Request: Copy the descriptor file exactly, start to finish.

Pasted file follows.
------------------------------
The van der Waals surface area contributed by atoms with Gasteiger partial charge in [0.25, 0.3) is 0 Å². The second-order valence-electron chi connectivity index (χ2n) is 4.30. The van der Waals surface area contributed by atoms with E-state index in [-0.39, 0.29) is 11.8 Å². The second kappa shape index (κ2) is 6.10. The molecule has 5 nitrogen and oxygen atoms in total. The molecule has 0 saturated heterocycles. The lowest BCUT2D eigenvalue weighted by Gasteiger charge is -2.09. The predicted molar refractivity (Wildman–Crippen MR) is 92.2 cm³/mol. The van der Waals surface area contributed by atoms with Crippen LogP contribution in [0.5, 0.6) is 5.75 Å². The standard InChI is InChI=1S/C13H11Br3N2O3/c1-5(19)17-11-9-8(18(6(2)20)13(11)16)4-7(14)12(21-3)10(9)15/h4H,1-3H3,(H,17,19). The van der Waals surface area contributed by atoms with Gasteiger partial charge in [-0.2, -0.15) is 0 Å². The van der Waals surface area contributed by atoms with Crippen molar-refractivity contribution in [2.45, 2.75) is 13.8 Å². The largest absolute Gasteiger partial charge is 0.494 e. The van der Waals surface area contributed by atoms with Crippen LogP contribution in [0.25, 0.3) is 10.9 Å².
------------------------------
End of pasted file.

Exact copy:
The van der Waals surface area contributed by atoms with Gasteiger partial charge in [0.25, 0.3) is 0 Å². The second-order valence-electron chi connectivity index (χ2n) is 4.30. The van der Waals surface area contributed by atoms with E-state index in [-0.39, 0.29) is 11.8 Å². The second kappa shape index (κ2) is 6.10. The molecule has 5 nitrogen and oxygen atoms in total. The molecule has 0 saturated heterocycles. The lowest BCUT2D eigenvalue weighted by Gasteiger charge is -2.09. The predicted molar refractivity (Wildman–Crippen MR) is 92.2 cm³/mol. The van der Waals surface area contributed by atoms with Crippen LogP contribution in [0.5, 0.6) is 5.75 Å². The standard InChI is InChI=1S/C13H11Br3N2O3/c1-5(19)17-11-9-8(18(6(2)20)13(11)16)4-7(14)12(21-3)10(9)15/h4H,1-3H3,(H,17,19). The van der Waals surface area contributed by atoms with Gasteiger partial charge in [-0.2, -0.15) is 0 Å². The van der Waals surface area contributed by atoms with Crippen molar-refractivity contribution in [2.45, 2.75) is 13.8 Å². The largest absolute Gasteiger partial charge is 0.494 e. The van der Waals surface area contributed by atoms with Crippen LogP contribution in [0.25, 0.3) is 10.9 Å².